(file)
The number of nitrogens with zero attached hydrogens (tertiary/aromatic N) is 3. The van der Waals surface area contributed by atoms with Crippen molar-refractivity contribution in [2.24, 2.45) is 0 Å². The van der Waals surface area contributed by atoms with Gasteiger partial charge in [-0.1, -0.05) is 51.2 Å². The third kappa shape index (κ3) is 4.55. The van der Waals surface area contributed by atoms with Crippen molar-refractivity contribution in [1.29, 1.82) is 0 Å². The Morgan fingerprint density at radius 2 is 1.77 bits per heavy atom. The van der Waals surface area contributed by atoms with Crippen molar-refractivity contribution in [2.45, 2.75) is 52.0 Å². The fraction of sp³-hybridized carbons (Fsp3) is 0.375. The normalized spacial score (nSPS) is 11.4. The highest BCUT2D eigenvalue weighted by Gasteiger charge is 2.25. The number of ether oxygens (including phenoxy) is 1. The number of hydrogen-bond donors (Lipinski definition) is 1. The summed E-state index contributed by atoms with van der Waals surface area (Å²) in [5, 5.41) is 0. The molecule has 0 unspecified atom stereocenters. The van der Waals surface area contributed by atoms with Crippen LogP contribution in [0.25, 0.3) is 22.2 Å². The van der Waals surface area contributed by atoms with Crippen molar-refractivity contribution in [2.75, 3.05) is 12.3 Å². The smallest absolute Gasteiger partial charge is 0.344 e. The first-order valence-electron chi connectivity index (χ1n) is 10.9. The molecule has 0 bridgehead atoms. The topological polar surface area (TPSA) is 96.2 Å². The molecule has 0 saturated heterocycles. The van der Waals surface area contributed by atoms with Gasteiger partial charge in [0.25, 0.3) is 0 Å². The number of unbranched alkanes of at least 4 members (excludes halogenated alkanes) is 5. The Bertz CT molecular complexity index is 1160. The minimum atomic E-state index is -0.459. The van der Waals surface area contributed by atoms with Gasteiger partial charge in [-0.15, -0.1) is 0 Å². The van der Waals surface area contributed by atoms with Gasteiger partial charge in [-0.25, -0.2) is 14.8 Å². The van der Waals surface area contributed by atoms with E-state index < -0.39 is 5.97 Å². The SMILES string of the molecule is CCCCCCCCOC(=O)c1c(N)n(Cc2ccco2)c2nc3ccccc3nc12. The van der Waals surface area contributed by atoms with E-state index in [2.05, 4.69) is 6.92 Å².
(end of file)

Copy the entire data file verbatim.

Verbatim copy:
The number of nitrogens with zero attached hydrogens (tertiary/aromatic N) is 3. The van der Waals surface area contributed by atoms with Crippen molar-refractivity contribution in [2.24, 2.45) is 0 Å². The van der Waals surface area contributed by atoms with Gasteiger partial charge in [-0.1, -0.05) is 51.2 Å². The third kappa shape index (κ3) is 4.55. The van der Waals surface area contributed by atoms with Crippen molar-refractivity contribution in [1.29, 1.82) is 0 Å². The Morgan fingerprint density at radius 2 is 1.77 bits per heavy atom. The van der Waals surface area contributed by atoms with Crippen molar-refractivity contribution in [2.45, 2.75) is 52.0 Å². The fraction of sp³-hybridized carbons (Fsp3) is 0.375. The normalized spacial score (nSPS) is 11.4. The highest BCUT2D eigenvalue weighted by Gasteiger charge is 2.25. The number of ether oxygens (including phenoxy) is 1. The number of hydrogen-bond donors (Lipinski definition) is 1. The summed E-state index contributed by atoms with van der Waals surface area (Å²) in [5, 5.41) is 0. The molecule has 0 unspecified atom stereocenters. The van der Waals surface area contributed by atoms with Crippen LogP contribution in [0.25, 0.3) is 22.2 Å². The van der Waals surface area contributed by atoms with Crippen molar-refractivity contribution in [2.75, 3.05) is 12.3 Å². The smallest absolute Gasteiger partial charge is 0.344 e. The first-order valence-electron chi connectivity index (χ1n) is 10.9. The molecule has 0 bridgehead atoms. The topological polar surface area (TPSA) is 96.2 Å². The molecule has 0 saturated heterocycles. The van der Waals surface area contributed by atoms with Gasteiger partial charge in [0.25, 0.3) is 0 Å². The number of unbranched alkanes of at least 4 members (excludes halogenated alkanes) is 5. The Bertz CT molecular complexity index is 1160. The minimum atomic E-state index is -0.459. The van der Waals surface area contributed by atoms with Gasteiger partial charge in [-0.15, -0.1) is 0 Å². The van der Waals surface area contributed by atoms with Gasteiger partial charge in [-0.25, -0.2) is 14.8 Å². The van der Waals surface area contributed by atoms with E-state index < -0.39 is 5.97 Å². The SMILES string of the molecule is CCCCCCCCOC(=O)c1c(N)n(Cc2ccco2)c2nc3ccccc3nc12. The van der Waals surface area contributed by atoms with E-state index in [2.05, 4.69) is 6.92 Å².